I grew up in New Orleans and use to listen to LSU football games on WWL-radio with my dad, uncles and aunts. I can remember listening to LSU's season opener against Alabama in 1958. I was 7-years-old and had no idea where the game was being played at the time, but I remember the announcer saying that a section of the stadium had collapsed. I can still see the emotion of my family members, watching the concern on their faces hoping that the fans were safe.
That game was played at Ladd-Peebles Stadium in Mobile and it was Paul "Bear" Bryant's first Alabama game as the Crimson Tide head coach. LSU would win the game on a Billy Cannon late touchdown. Luckily, no one was seriously injured in the stadium collapse of a section of the end zone stands.
For the next five years I would listen to Tiger football games with my dad. Unfortunately, my dad passed away at the age of 54 in August of 1963. That didn't end my love for LSU. I would continue to listen to LSU on WWL. I guess it gave me a feeling that my dad was still with me. I never did put that radio away. Whenever the Tigers played football I had my trusty little radio with me.
I became a television sportscaster and obviously I would have to curb my excitement when LSU won...or in many cases, my depression when the Tigers would lose.
When I moved to the Mississippi Gulf Coast and became WLOX-Sports Director in June of 1979, I began covering Southern Miss, Ole Miss and Mississippi State. I along with cameraman Rodney Billingsley would fly all across the Southeast in single or twin engine planes, reporting on the Golden Eagles, Rebels and Bulldogs.
I would root for the State's Big Three and over the past 36 years experienced many exciting games. But, most of the time I would bring my little radio and would try to dial-in WWL to get an update on how LSU was doing on the football turf.
LSU baseball jumped into the spotlight thanks to the coaching success of Skip Bertman. In the late 1980's, I remember getting home after the 10 p.m. sportscast and listened to the LSU-Texas A&M NCAA playoff game. The game was being broadcast on 1350-AM and the only way I could hear the game was to sit on my kitchen counter-top. LSU had to beat the Aggies twice to advance to the College World Series and they did just that as the second and deciding game ended late that night.
On Tuesday LSU battled Cal State Fullerton in an elimination game at the College World Series. I was able to watch the first four innings on television before I headed over to MGM Park in Biloxi to do an interview with Shuckers play-by-play announcer Chris Harris. LSU was clinging to a 4-3 lead.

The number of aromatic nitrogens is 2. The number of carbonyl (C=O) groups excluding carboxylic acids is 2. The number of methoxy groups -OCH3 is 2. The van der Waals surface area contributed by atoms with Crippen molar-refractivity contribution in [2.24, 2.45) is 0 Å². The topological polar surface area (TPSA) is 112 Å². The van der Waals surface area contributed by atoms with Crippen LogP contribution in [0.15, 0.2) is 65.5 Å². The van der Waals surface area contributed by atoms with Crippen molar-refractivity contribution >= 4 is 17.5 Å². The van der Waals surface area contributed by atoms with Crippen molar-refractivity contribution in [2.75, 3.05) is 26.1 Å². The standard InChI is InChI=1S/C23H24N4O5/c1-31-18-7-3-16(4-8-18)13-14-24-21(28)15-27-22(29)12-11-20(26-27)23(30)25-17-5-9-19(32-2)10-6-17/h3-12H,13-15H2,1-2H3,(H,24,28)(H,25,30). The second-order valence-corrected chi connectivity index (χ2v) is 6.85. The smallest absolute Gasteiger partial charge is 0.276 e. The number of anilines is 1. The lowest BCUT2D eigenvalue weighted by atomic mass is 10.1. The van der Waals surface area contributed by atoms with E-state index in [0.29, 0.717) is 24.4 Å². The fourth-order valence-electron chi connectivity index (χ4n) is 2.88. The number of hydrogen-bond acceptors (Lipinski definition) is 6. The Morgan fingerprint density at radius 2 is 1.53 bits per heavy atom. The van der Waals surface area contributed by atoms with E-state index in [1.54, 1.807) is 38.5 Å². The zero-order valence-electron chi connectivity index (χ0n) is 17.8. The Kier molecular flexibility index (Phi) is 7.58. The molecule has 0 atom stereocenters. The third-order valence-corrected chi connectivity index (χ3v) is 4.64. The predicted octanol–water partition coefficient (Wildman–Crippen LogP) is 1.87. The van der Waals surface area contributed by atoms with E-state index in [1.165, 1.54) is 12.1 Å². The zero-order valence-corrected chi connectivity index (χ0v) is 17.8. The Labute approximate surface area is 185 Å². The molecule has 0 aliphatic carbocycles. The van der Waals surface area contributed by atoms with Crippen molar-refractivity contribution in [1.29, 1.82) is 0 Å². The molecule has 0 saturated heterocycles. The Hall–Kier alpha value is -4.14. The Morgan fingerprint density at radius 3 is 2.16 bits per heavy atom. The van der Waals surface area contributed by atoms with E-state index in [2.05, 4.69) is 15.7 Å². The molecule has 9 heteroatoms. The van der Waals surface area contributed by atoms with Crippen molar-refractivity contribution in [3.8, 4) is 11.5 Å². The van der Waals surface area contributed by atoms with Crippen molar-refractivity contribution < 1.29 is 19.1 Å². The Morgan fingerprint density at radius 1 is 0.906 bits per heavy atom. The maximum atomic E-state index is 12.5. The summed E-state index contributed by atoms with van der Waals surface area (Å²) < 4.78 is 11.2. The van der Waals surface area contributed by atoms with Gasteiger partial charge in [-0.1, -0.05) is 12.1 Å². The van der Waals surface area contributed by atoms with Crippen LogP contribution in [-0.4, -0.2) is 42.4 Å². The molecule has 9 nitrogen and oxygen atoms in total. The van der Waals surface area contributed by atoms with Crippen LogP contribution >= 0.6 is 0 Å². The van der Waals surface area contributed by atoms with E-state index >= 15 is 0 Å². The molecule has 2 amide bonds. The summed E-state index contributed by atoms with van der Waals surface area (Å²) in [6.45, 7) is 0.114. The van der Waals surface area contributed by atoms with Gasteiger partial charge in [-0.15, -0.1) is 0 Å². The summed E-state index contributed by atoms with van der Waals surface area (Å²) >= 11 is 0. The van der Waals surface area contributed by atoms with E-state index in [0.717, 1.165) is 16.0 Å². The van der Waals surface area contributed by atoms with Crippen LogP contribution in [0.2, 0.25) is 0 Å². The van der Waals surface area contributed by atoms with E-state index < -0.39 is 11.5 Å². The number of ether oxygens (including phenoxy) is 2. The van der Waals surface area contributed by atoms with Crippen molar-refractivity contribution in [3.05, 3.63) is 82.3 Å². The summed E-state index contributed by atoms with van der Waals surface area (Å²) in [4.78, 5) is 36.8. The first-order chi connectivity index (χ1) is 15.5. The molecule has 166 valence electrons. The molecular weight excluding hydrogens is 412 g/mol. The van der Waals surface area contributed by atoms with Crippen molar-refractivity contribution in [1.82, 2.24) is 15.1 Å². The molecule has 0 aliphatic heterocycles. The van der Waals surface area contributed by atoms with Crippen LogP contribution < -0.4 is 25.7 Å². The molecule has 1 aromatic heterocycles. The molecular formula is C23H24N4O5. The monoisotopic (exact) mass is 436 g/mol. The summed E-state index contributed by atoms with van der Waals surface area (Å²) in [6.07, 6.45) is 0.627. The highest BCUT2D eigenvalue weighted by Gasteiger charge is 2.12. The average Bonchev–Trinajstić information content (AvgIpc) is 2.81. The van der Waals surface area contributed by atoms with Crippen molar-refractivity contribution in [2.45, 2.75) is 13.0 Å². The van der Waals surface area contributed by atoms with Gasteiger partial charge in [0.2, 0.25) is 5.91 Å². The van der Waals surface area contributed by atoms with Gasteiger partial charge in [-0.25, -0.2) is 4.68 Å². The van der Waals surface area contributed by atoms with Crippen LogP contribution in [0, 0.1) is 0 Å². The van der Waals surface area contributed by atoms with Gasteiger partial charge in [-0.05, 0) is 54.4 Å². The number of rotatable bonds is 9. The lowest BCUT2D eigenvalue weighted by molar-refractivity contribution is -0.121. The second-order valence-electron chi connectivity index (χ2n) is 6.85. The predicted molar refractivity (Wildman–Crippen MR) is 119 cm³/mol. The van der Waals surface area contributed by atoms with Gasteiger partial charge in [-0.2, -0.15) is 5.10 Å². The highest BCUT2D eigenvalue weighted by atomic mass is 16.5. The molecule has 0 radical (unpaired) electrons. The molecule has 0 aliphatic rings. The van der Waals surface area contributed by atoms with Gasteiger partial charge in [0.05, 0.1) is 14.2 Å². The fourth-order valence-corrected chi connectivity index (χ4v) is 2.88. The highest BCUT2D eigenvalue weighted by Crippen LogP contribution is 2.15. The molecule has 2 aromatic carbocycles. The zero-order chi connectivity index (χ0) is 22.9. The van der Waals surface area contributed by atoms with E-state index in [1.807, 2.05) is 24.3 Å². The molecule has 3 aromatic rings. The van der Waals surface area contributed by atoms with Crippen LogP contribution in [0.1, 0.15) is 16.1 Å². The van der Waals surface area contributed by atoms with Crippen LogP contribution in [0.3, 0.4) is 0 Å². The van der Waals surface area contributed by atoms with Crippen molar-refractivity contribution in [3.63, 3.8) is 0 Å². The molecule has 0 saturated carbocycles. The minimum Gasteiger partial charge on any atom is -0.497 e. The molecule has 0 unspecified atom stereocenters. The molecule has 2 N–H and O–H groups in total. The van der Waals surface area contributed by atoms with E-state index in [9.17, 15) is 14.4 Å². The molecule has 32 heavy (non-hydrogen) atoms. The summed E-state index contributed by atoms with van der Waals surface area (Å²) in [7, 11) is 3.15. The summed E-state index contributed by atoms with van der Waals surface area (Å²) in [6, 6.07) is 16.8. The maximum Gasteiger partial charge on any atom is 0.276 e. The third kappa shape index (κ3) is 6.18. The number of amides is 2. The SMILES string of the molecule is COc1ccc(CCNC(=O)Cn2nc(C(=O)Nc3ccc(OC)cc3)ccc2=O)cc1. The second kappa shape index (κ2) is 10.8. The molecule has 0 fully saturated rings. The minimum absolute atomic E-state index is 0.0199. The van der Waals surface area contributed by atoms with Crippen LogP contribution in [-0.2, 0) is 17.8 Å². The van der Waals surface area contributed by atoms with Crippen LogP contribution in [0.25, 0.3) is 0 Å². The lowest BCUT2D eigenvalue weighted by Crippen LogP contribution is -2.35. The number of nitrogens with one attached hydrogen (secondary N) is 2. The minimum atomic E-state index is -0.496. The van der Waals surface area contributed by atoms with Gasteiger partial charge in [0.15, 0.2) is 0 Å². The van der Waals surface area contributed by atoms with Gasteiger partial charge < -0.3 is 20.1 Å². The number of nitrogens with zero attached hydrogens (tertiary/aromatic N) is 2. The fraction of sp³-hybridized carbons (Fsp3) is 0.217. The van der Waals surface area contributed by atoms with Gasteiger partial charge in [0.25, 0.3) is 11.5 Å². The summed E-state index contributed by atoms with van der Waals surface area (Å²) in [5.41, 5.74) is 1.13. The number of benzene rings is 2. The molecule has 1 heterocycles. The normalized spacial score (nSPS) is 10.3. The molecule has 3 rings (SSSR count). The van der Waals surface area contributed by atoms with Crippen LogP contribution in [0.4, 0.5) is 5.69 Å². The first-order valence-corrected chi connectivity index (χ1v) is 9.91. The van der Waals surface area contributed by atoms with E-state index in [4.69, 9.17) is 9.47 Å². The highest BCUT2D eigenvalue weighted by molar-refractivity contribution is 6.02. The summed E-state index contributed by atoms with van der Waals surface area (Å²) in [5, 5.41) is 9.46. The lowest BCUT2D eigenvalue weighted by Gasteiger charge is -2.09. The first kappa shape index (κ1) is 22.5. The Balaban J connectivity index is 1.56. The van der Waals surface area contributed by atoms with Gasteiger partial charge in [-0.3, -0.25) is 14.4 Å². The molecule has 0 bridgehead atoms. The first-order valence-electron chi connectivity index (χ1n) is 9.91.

I didn't have my little radio with me, but I was able to listen to the game on the car radio.
Hats off to LSU head coach Paul Mainieri for making a change in his batting order. The coaching staff decided to have Alex Bregman lead off and it paid off big time. The Tigers came through with timely hits, six of them in the top of the third. In that inning LSU scored four runs to take the lead, a lead they would not give up. LSU prevailed 5-3.
Freshman pitcher Alex Lange was outstanding, despite giving up 3 runs in the bottom of the first inning. The 19-year-old Tigers ace would retire 25 of the final 28 Cal State Fullerton batters and he tossed 10 strikeouts.
LSU survived and will play TCU Thursday night in another elimination game. Vanderbilt sent the Horned Frogs into the losers' bracket thanks to a 1-0 victory Tuesday night.
It will take a gallant effort for LSU to advance to the CWS best-of-three championship finals, but anything can happen and the Tigers have the talent to achieve that goal.
I will be watching or listening on my little radio.
I'll be 64-years-old on August 11, but I still feel like that little 7-year-old boy sitting down with my dad.
For those viewers who have watched me over the years and have seen me report on LSU athletics, now you know why I have a closeness to LSU.
Memories are always sweet.
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